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Brad Schimel

Historically, this state’s attorneys general have understood that, when the election was done, it was necessary to eschew partisanship in order to do the right thing for Wisconsinites. Brad Schimel lacks this understanding. PHOTO BY MICHELLE STOCKER

If it had not been for the deliberate unraveling of campaign finance standards and election oversight in Wisconsin — which he encouraged and helped to engineer — Attorney General Brad Schimel would not be a serious contender for re-election this year. Only a massive inflow of money from outside special-interest groups and wealthy self-interested donors keeps Schimel, a scandal-plagued political careerist, in the running.

Unfortunately, because the attorney general is such a dutiful servant of the Trump administration, and that of Trump-aligned Gov. Scott Walker, the big dollars are flowing into Wisconsin on Schimel’s behalf as he faces a challenge from a highly qualified Democrat, Josh Kaul.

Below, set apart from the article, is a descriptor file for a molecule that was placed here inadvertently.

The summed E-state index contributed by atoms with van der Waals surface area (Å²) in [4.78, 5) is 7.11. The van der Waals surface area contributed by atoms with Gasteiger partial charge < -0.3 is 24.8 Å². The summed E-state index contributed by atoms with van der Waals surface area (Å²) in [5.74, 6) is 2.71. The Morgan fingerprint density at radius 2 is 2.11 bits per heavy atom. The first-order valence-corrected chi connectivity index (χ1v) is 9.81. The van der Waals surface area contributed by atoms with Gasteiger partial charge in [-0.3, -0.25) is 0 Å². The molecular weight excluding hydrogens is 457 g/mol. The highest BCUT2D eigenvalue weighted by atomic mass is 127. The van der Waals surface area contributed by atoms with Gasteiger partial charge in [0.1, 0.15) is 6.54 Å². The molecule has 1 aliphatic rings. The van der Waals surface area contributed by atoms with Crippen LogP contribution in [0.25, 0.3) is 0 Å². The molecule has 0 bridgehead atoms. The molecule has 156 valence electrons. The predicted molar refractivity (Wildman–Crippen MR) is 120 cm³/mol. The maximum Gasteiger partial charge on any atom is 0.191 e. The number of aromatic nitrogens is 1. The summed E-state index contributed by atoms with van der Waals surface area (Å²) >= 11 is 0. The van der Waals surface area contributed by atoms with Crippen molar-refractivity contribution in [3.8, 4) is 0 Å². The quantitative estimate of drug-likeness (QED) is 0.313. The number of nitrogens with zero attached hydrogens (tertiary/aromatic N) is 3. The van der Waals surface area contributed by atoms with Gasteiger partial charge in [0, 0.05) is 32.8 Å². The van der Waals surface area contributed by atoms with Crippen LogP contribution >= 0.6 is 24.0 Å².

The national Republican Attorneys General Association, which collects special-interest money from across the country in order to warp state races on behalf of the anti-labor, deregulation and privatization agendas of multinational corporations, is — according to the Associated Press — preparing to launch a $2.5 million television ad campaign on behalf of Schimel. Schimel is taking so much money from the RAGA that the state Democratic Party filed an ethics complaint against him for accepting more than the legal limit from a political action committee. That’s right: The state’s chief law enforcement officer was hit with a complaint for violating one of the few remaining rules for keeping politicians honest. (Conveniently, a RAGA spokesman said the donation was "a mistake that has been corrected.")